The so-called “medical humanities” are on the rise of late. As literature and the arts find themselves at greater and greater pains to justify their work to the better-funded half of the academy, they appeal with increasing frequency to the medical utility of reading or making art: drawing on the vocabulary of psychology, medical humanists insist that literary fiction promotes empathy and that learning languages prevents Alzheimer’s. One of the latest in a long line of utilitarian defenses of the humanities is Belinda Jack’s excellent piece in the Times Higher Education, which argues that the medicinal effects of poetry have been understated. Poetry, Jack maintains, is an underappreciated remedy for depression.
At a time when the gap between the sciences and the humanities looms large, Jack’s call for interdisciplinary approaches to literature and medicine is admirable: “Psychology can certainly play a part in both biography and biographical readings of literary texts, for example. Pharmacology can enlighten us in relation to drug-induced creative states of mind,” she writes. But the crux of her essay represents one more unwelcome attempt to subject the arts to standards derived from the sciences.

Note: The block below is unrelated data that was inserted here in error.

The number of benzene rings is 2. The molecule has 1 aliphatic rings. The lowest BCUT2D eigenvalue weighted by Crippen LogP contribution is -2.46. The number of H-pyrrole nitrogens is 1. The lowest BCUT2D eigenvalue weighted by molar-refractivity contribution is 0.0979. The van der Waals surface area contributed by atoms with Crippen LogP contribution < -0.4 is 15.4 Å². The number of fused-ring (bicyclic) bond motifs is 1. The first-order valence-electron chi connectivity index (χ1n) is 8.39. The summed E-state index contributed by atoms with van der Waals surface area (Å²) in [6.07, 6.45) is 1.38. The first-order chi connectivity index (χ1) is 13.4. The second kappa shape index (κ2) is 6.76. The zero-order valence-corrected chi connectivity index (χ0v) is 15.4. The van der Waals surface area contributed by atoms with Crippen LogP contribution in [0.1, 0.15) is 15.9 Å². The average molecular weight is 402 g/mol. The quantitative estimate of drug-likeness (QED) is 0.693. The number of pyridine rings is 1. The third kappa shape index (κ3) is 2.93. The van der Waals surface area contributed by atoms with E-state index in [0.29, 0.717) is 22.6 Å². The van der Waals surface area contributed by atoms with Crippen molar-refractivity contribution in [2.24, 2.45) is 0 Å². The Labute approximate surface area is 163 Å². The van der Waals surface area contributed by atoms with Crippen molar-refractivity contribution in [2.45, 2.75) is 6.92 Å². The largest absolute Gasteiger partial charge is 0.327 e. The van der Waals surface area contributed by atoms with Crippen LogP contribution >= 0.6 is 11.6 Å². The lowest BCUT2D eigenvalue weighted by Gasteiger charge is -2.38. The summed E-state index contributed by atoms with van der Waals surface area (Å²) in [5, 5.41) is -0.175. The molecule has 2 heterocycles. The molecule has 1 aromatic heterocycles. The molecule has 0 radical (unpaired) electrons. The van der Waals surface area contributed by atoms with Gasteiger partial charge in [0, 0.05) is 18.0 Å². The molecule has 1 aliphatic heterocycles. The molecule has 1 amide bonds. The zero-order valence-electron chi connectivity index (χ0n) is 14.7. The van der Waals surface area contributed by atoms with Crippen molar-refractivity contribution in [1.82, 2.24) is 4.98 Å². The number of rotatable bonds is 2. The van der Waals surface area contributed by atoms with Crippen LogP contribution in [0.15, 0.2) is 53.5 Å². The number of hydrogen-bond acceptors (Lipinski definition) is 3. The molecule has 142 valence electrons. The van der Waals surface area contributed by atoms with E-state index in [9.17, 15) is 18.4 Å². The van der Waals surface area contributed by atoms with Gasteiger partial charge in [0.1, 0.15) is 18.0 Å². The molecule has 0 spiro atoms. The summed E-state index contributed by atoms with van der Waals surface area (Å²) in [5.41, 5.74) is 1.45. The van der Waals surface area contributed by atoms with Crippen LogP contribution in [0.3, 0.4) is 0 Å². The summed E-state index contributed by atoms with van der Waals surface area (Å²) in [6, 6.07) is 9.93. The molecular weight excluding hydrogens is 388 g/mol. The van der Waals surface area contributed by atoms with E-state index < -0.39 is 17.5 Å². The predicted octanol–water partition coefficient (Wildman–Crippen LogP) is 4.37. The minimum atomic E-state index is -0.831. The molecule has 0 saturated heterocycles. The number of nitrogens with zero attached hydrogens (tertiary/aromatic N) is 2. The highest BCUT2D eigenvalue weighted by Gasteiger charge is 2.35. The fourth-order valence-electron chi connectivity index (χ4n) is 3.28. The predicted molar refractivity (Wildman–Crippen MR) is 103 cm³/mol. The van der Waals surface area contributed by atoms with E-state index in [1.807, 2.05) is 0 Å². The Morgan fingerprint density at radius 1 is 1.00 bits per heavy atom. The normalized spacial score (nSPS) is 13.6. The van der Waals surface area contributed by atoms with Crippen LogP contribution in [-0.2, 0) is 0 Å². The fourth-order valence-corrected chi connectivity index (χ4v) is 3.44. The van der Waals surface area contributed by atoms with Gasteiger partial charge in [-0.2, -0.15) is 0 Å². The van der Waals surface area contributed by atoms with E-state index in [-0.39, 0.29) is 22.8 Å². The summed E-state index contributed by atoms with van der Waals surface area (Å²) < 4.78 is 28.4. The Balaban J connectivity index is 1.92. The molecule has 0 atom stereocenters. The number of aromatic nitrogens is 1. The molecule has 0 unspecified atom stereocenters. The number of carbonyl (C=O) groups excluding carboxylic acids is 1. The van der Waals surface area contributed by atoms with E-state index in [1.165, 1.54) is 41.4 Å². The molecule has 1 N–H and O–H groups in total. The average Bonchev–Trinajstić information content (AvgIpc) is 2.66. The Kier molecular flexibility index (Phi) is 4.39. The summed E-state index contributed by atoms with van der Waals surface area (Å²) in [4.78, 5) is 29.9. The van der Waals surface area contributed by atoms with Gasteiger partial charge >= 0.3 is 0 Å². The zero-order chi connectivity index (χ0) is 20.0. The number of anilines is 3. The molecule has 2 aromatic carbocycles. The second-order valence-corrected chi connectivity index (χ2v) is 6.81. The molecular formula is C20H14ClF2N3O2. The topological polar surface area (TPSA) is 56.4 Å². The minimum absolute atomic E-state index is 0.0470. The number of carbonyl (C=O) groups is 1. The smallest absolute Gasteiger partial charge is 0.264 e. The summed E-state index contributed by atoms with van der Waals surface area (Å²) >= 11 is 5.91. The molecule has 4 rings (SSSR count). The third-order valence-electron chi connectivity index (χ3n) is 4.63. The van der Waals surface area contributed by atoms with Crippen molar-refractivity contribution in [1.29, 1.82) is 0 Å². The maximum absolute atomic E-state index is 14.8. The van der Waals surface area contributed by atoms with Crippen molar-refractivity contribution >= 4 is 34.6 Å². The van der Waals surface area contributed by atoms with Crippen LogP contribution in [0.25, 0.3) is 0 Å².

A medicine is “successful” when it produces a noticeable change in some sick party; by design, its efficacy is observable and, to some degree, measurable. In contrast, a work of literature or art can be effective in different ways — most of which are by nature invisible. A book that subtly alters our worldview, a painting that discomfits us, or a play that brings its audience to tears: these all fall under the “successful artwork” umbrella. Sometimes, an artwork’s success is a matter of pure aesthetics, which don’t lend themselves to quantification. Poetry isn’t valuable because it’s comforting, as Jack suggests; much of the best poetry is disturbing. (“Every angel is terrible,” Rainer Maria Rilke wrote in The Duino Elegies.)
What’s more, because the medical humanist’s strategy relies fundamentally on the notion that literature can be put to practical use, it leaves literature’s defenders vulnerable to criticism when dealing with less obviously therapeutic art. I’m not sure Kafka ever cured anyone’s depression, but his writing has certainly raised important questions — and indeed, the questions are important in part because they’re so difficult, upsetting, and, yes, even depressing.
“Americans have always felt uncomfortable about any cultural activity that does not lead to concrete results,” Lee Siegel once wrote in The New Yorker. Anyone who wants to mount a more durable defense of the arts should appeal to their intrinsic, intangible value. If they occasionally help alleviate mental illnesses, that’s a bonus.
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